Figure 1. High-frequency resonance Raman spectra of ferric H93G Mb as functions of pH and imidazole concentration. The spectra in the absence of imidazole were measured at (a) pH 10.5 (CAPS) and (b) pH 7.4 (phosphate). The two spectra at the bottom were obtained at pH 10 (CAPS) in the presence of (c) 0.4 mM and (d) 60 mM imidazole.
coordinate high-spin (5CHS) population (ν3 ) 1490 cm-1) (spectrum a). When the pH is lowered to 7.4 a minor contribution from a 6-coordinate low-spin (6CLS) population is observed (ν3 ) 1504 cm-1) in addition to the 5CHS species (spectrum b). Also, the intensities of the bands due to the 5CHS form are reduced (spectra normalized to ν4). Thus, at the highest pH the heme is five-coordinate and as the pH is lowered, a 6CLS population appears. The 6CLS species is likely the one in which the heme is coordinated by the distal histidine in addition to the hydroxide. Upon addition of small amount of exogenous imidazole (0.4 mM) (spectrum c), a mixture of a 6CHS species (ν3 ) 1480 cm-1) and a 6CLS species (ν3 ) shoulder at ∼1504 cm-1) is formed, with a residual population of 5CHS species (1490 cm-1). Addition of excess imidazole produced a 6CLS species (ν3 ) 1504 cm-1, ν10 ) 1639 cm-1) (spectrum d) at both neutral (neutral pH data not shown) and alkaline pHs, which we assign as a bis-imidazole heme. (7) The 413.1 nm laser beam (Kr-ion) was used as excitation source in the resonance Raman measurements.5 The power at the spinning sample cell was ∼15 mW. The composition of the protein samples in isotopic water was 25 µM H93G, 20 mM buffer, 85% H218O (98% H218O from CIL, Andover, MA) and 15% H216O. (8) The H93G mutant was obtained by applying cassette mutagenesis to the sperm whale Mb gene in the plasmid pMb413b that was transformed into BL21 (lambda DE3) E. coli cells.1, 2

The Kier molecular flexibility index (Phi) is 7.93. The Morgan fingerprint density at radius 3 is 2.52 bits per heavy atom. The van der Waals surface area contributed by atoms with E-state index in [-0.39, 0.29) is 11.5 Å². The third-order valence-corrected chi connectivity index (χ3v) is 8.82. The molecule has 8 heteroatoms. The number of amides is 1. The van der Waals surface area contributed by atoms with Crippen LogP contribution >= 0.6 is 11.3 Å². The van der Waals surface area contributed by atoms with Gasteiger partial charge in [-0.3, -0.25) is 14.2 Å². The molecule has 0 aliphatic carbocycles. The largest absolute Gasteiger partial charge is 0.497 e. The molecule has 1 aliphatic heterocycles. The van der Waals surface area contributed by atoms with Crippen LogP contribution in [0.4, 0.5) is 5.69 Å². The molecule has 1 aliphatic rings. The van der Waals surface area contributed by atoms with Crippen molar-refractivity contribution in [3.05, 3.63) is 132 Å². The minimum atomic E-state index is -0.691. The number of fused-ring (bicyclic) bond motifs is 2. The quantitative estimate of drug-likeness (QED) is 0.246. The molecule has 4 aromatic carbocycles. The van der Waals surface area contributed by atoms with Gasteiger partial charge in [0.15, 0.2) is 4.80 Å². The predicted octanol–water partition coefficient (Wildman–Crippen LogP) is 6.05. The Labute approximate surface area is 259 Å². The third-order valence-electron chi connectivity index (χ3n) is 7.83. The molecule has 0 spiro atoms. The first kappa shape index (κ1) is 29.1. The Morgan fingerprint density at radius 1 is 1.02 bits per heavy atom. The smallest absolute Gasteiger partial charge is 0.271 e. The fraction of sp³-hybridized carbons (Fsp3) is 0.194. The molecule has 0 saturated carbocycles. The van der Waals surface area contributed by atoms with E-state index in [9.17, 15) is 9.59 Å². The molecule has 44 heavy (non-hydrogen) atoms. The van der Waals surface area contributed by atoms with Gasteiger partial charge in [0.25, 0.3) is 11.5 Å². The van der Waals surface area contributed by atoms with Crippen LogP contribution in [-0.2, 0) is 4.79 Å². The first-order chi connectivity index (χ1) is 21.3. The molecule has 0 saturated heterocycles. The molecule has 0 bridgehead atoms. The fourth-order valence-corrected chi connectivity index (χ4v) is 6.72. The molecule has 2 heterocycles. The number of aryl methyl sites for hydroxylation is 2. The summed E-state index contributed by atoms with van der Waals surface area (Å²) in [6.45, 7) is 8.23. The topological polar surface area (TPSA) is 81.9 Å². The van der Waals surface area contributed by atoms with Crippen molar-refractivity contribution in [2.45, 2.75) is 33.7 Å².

10.1021/ic990049+ CCC: $18.00 © 1999 American Chemical Society Published on Web 04/03/1999
Inorganic Chemistry, Vol. 38, No. 9, 1999 1953
Figure 3. Schemes showing the two possible ligation states of the heme in ferric H93G Mb without the imidazole. The hydroxide group can bind either on the distal side (I), or on the proximal side (II) of the heme. In structure II, the proximal pocket is shown as partially collapsed. As discussed in the text, we postulate that the hydroxide binds on the proximal side of the heme (structure II). Figure 2. Low-frequency resonance Raman spectra of ferric H93G Mb at pH 7.4. The spectra shown are for samples in (a) H216O, (b) D216O, and (c) H218O. Traces (d) and (e) are the H216O-D216O and H216OH218O difference spectra, respectively.